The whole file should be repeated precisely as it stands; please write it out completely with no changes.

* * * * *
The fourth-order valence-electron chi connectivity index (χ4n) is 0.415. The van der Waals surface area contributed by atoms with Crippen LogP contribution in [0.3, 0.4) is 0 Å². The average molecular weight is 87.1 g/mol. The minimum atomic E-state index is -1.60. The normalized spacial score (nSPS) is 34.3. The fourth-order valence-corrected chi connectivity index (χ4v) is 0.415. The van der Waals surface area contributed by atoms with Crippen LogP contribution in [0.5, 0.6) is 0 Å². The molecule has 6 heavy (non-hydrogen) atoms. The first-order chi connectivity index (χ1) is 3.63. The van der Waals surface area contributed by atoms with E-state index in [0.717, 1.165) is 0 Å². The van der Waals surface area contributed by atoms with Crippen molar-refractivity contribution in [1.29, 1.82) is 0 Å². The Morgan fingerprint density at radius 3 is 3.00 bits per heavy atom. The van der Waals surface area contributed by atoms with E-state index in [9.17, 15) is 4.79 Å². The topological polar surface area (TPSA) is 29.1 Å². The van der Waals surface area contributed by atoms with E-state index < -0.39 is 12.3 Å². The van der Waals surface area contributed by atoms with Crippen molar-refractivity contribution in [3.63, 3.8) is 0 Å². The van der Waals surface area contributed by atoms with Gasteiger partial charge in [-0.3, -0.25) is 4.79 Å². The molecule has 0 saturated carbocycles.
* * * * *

The fourth-order valence-electron chi connectivity index (χ4n) is 0.415. The van der Waals surface area contributed by atoms with Crippen LogP contribution in [0.3, 0.4) is 0 Å². The average molecular weight is 87.1 g/mol. The minimum atomic E-state index is -1.60. The normalized spacial score (nSPS) is 34.3. The fourth-order valence-corrected chi connectivity index (χ4v) is 0.415. The van der Waals surface area contributed by atoms with Crippen LogP contribution in [0.5, 0.6) is 0 Å². The molecule has 6 heavy (non-hydrogen) atoms. The first-order chi connectivity index (χ1) is 3.63. The van der Waals surface area contributed by atoms with E-state index in [0.717, 1.165) is 0 Å². The van der Waals surface area contributed by atoms with Crippen molar-refractivity contribution in [1.29, 1.82) is 0 Å². The Morgan fingerprint density at radius 3 is 3.00 bits per heavy atom. The van der Waals surface area contributed by atoms with E-state index in [9.17, 15) is 4.79 Å². The topological polar surface area (TPSA) is 29.1 Å². The van der Waals surface area contributed by atoms with E-state index < -0.39 is 12.3 Å². The van der Waals surface area contributed by atoms with Crippen molar-refractivity contribution in [3.63, 3.8) is 0 Å². The van der Waals surface area contributed by atoms with Gasteiger partial charge in [-0.3, -0.25) is 4.79 Å². The molecule has 0 saturated carbocycles.